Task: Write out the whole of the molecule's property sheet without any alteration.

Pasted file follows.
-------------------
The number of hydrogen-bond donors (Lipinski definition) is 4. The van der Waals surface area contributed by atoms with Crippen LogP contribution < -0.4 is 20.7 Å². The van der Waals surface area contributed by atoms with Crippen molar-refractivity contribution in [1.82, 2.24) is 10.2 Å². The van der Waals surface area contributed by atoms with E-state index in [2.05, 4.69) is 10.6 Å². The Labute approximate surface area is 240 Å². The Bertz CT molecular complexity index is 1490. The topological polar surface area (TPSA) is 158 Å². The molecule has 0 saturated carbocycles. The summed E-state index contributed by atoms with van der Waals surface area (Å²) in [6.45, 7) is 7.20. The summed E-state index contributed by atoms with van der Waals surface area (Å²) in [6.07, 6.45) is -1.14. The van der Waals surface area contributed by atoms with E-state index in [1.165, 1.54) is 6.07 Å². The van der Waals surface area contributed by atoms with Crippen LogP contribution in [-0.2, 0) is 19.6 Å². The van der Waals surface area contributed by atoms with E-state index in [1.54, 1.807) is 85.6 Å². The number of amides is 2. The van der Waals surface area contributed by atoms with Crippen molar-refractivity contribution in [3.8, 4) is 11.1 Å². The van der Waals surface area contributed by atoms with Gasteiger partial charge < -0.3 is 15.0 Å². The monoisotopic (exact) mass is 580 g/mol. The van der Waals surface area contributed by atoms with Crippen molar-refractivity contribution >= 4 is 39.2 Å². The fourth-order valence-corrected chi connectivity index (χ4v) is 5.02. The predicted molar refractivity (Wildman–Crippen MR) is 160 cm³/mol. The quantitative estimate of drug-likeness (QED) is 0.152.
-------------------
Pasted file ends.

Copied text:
The number of hydrogen-bond donors (Lipinski definition) is 4. The van der Waals surface area contributed by atoms with Crippen LogP contribution < -0.4 is 20.7 Å². The van der Waals surface area contributed by atoms with Crippen molar-refractivity contribution in [1.82, 2.24) is 10.2 Å². The van der Waals surface area contributed by atoms with E-state index in [2.05, 4.69) is 10.6 Å². The Labute approximate surface area is 240 Å². The Bertz CT molecular complexity index is 1490. The topological polar surface area (TPSA) is 158 Å². The molecule has 0 saturated carbocycles. The summed E-state index contributed by atoms with van der Waals surface area (Å²) in [6.45, 7) is 7.20. The summed E-state index contributed by atoms with van der Waals surface area (Å²) in [6.07, 6.45) is -1.14. The van der Waals surface area contributed by atoms with E-state index in [1.165, 1.54) is 6.07 Å². The van der Waals surface area contributed by atoms with Crippen LogP contribution in [-0.2, 0) is 19.6 Å². The van der Waals surface area contributed by atoms with E-state index in [1.54, 1.807) is 85.6 Å². The number of amides is 2. The van der Waals surface area contributed by atoms with Crippen molar-refractivity contribution in [3.8, 4) is 11.1 Å². The van der Waals surface area contributed by atoms with Gasteiger partial charge < -0.3 is 15.0 Å². The monoisotopic (exact) mass is 580 g/mol. The van der Waals surface area contributed by atoms with Crippen molar-refractivity contribution >= 4 is 39.2 Å². The fourth-order valence-corrected chi connectivity index (χ4v) is 5.02. The predicted molar refractivity (Wildman–Crippen MR) is 160 cm³/mol. The quantitative estimate of drug-likeness (QED) is 0.152.